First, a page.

Journal of Foot and Ankle Surgery (Asia Pacific)

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VOLUME 11 , ISSUE 1 ( January-March, 2024 ) > List of Articles


Recurrent Synovial Chondromatosis of the Fifth Metatarsophalangeal Joint of the Foot: A Case Report

Vijay Kumar Digge, MLV Sai Krishna, Anmol Anand, Sumit Kumar

Keywords : Foot, Metatarsophalangeal joint, Recurrence, Synovial chondromatosis

Citation Information : Digge VK, Krishna MS, Anand A, Kumar S. Recurrent Synovial Chondromatosis of the Fifth Metatarsophalangeal Joint of the Foot: A Case Report. J Foot Ankle Surg Asia-Pacific 2024; 11 (1):33-37.

DOI: 10.5005/jp-journals-10040-1279

License: CC BY-NC 4.0

Published Online: 30-12-2023

Copyright Statement:  Copyright © 2024; The Author(s).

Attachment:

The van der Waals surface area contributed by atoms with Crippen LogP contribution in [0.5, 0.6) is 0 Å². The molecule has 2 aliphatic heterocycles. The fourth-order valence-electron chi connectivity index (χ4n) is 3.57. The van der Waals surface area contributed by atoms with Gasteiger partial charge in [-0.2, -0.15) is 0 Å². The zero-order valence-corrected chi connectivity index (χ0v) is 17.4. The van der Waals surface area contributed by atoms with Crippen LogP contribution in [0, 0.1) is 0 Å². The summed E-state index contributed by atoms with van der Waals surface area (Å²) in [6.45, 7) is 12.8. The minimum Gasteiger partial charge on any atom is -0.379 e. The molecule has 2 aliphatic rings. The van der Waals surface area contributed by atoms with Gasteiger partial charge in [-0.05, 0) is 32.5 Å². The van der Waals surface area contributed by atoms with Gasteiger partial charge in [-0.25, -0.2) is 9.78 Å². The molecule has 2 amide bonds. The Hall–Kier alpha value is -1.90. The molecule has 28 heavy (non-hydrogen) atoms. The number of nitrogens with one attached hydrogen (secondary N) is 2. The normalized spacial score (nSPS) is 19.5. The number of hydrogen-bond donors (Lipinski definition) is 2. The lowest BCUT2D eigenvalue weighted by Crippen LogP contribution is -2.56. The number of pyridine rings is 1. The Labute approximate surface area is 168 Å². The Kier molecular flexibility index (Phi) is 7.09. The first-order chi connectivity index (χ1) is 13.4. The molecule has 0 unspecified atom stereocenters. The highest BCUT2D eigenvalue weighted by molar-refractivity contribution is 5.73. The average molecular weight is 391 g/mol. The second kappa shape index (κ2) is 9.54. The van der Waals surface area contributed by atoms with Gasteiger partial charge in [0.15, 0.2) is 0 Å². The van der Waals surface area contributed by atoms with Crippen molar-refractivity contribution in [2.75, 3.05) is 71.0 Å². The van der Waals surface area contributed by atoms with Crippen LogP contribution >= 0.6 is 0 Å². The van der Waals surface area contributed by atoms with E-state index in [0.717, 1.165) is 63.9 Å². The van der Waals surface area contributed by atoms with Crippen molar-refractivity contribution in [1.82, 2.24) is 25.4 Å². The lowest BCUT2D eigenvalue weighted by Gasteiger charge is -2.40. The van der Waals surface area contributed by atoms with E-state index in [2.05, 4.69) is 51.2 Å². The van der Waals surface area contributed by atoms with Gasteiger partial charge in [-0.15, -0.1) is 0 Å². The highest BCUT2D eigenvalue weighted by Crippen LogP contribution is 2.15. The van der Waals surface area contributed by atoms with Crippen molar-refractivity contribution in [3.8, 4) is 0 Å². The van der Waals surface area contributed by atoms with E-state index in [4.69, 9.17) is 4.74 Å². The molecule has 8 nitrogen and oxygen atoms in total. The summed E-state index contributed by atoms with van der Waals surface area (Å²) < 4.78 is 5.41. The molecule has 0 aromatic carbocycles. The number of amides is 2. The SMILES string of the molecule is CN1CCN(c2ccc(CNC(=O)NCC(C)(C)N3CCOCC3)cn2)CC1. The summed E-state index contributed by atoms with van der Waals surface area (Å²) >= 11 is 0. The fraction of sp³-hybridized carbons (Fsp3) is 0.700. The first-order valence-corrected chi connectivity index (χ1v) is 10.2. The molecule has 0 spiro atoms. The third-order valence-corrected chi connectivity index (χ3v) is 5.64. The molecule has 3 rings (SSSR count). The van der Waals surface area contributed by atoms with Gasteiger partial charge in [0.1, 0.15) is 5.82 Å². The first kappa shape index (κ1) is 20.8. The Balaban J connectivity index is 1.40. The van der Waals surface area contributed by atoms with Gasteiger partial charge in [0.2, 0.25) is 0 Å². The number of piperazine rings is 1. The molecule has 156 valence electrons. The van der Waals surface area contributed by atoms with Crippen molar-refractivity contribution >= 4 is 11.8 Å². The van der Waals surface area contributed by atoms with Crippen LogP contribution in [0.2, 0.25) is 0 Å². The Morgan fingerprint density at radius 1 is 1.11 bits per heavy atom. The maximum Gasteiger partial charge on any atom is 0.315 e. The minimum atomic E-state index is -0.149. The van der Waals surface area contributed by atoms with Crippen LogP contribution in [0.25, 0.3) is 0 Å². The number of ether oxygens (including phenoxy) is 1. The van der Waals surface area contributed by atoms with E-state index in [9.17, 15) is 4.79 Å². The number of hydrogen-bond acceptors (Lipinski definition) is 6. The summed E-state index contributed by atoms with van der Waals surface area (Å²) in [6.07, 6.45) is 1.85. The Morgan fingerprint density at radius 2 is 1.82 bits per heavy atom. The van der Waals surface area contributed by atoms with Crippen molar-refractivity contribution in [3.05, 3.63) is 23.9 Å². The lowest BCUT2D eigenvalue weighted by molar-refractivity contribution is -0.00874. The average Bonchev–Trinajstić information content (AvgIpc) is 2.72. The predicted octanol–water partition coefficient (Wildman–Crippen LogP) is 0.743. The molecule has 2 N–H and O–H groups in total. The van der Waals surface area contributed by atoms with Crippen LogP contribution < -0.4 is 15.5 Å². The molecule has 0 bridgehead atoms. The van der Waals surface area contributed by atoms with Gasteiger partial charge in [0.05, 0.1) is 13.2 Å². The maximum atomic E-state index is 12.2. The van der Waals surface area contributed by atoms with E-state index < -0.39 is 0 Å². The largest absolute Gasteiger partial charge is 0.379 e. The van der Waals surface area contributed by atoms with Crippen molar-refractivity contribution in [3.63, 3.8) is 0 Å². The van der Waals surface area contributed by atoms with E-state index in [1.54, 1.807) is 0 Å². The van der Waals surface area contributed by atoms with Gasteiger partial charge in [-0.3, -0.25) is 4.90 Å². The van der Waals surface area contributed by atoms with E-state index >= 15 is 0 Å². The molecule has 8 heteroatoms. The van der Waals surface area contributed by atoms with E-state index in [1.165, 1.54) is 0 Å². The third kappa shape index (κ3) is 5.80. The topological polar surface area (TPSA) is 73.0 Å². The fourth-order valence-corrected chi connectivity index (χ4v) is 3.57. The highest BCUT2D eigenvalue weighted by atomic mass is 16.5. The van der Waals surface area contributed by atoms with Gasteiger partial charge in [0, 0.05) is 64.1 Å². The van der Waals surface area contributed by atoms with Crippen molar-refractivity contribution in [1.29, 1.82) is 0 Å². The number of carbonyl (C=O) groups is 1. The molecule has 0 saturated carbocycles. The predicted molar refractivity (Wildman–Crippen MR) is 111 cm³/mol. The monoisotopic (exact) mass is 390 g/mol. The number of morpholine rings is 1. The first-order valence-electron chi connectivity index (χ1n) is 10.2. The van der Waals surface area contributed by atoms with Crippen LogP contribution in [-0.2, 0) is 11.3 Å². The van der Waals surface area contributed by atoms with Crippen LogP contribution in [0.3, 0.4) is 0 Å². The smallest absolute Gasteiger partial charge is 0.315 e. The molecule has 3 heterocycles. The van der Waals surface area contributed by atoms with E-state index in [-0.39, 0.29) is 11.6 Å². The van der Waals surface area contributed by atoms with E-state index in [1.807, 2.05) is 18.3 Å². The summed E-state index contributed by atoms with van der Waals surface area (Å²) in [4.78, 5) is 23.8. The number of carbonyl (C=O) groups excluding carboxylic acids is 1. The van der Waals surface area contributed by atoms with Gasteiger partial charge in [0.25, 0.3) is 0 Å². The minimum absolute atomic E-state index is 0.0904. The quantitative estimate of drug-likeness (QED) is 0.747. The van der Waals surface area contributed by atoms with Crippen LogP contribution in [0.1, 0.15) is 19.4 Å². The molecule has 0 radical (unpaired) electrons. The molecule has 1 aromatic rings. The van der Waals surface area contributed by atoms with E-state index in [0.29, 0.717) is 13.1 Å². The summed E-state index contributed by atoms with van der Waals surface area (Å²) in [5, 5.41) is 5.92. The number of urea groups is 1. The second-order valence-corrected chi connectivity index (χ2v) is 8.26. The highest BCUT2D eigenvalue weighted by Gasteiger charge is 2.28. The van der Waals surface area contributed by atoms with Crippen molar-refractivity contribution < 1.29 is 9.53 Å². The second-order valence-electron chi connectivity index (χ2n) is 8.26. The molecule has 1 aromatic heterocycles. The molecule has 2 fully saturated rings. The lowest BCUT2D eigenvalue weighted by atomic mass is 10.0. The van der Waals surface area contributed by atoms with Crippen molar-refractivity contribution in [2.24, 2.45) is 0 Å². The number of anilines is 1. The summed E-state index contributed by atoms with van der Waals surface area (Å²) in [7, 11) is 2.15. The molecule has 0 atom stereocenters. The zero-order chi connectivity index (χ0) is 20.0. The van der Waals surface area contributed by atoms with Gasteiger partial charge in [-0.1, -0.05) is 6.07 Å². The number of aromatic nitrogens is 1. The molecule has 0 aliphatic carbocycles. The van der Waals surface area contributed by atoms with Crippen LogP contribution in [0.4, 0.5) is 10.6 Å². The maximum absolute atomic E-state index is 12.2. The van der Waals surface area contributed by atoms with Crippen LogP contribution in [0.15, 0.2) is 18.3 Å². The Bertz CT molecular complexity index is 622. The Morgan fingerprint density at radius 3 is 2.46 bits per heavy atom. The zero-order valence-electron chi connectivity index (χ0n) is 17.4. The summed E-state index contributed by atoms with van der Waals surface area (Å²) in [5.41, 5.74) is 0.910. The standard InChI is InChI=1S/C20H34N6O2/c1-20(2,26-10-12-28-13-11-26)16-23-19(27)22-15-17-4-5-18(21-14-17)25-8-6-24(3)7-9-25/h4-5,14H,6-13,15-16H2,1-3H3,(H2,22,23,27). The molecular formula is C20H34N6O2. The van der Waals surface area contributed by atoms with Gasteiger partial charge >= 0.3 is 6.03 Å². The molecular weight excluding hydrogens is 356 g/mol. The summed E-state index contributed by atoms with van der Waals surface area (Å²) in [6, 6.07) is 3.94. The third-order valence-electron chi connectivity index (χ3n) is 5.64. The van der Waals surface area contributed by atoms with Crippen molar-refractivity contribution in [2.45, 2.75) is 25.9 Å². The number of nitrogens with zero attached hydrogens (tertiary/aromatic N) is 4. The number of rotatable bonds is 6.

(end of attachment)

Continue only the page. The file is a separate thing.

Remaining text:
Background: Primary synovial chondromatosis is a disease occurring in normal joints and is characterized by the formation of hyaline cartilage in the subintimal layer of the synovium and loose body formation eventually leading to degenerative arthritis. Though it mostly affects large joints, it can rarely involve small joints of the foot as well. The treatment is excision of the loose bodies along with complete synovectomy because partial synovectomy leads to recurrence. The disorder is rarely associated with malignant transformation as well and hence the excised tissue should always be sent for histopathological examination. Case description: A 15-year-old girl presented to us with a painful swelling over the fifth metatarsophalangeal joint of the foot. She had a past history of similar complaints two years ago for which she underwent surgical excision of the same. She presented to us again with recurrence, for which she again underwent surgical excision and the biopsy was sent for histopathological examination which was suggestive of metaplastic calcification with no evidence of malignant transformation. Conclusion: The treatment for synovial chondromatosis is synovectomy and loose body removal either as an arthroscopic or open procedure, and incomplete synovectomy has been attributed to higher recurrence rates. Malignant transformation though rare has also been described and should always be suspected in a recurrent disease that has rapid growth and bone destruction and requires histopathological examination.

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